This work advocates the restoration of the North American tallgrass prairie, which is rapidly disappearing. Historical descriptions of prairie aesthetics are outlined. As we are experiencing a worldwide mixing of plant species, prairie restoration is particularly important. Plants alien to North America do not readily support insect populations, including all animal species higher on the food chain. Prairie restoration methods are described for amateurs, academics, and land managers. Some of the techniques described are growing crops for seed production, times of seed gathering for specific species, facile seed processing for amateurs, land preparation, segregation of seed into its preference for habitat, and required seed treatment for germination. Over 200 species are described that comprise the predominant species found in tallgrass prairie nature preserves, as well as degraded prairies. Some additional plants of especial interest are also described. The appendix tabulates all likely species found on prairies regardless of their scarcity. Safe fire management of prairies is described in detail. Finally, methods of controlling aggressive alien weeds by herbicides are detailed.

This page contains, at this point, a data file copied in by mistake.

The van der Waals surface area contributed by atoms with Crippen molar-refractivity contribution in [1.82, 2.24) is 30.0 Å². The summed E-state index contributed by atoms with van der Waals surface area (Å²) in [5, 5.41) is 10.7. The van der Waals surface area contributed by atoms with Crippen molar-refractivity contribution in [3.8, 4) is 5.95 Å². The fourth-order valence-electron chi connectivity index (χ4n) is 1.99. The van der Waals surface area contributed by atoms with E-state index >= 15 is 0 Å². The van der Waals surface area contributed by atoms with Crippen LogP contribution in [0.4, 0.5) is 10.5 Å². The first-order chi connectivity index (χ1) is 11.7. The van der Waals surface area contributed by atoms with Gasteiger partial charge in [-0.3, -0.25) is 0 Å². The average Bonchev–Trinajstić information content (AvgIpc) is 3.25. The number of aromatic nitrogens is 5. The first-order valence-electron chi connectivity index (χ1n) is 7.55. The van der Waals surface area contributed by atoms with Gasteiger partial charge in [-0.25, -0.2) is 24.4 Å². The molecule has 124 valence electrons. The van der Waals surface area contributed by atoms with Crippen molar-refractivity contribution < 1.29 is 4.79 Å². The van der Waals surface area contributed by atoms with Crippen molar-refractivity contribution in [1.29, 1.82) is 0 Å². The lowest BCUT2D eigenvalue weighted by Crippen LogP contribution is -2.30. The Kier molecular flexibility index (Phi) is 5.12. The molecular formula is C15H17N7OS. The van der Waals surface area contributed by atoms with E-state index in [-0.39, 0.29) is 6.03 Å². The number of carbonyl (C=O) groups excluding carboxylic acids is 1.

Based on papers presented at a 1987 symposium, "Fire in North American Grasslands," cosponsored by the Ecological Society of America and the Botanical Society of America, this book represents an important contribution to key unanswered questions concerning the role of fire in grassland ecosystems: How often did fires occur in the past? Were they primarily natural or caused by humans? At what time of year did grasslands normally burn? How should fire be used as a management tool? What constitutes a proper prescribed burning regime both with and without grazing?
What would you do if... things that could kill you live in the tall grass? Would you run and hide? Would you evade and avoid? Would you become enraged and move to destroy? Would you ask for and expect help? Would you take on the responsibility of having to decide? What would you do? This is a very human book about very human people involved in situations not of their own making.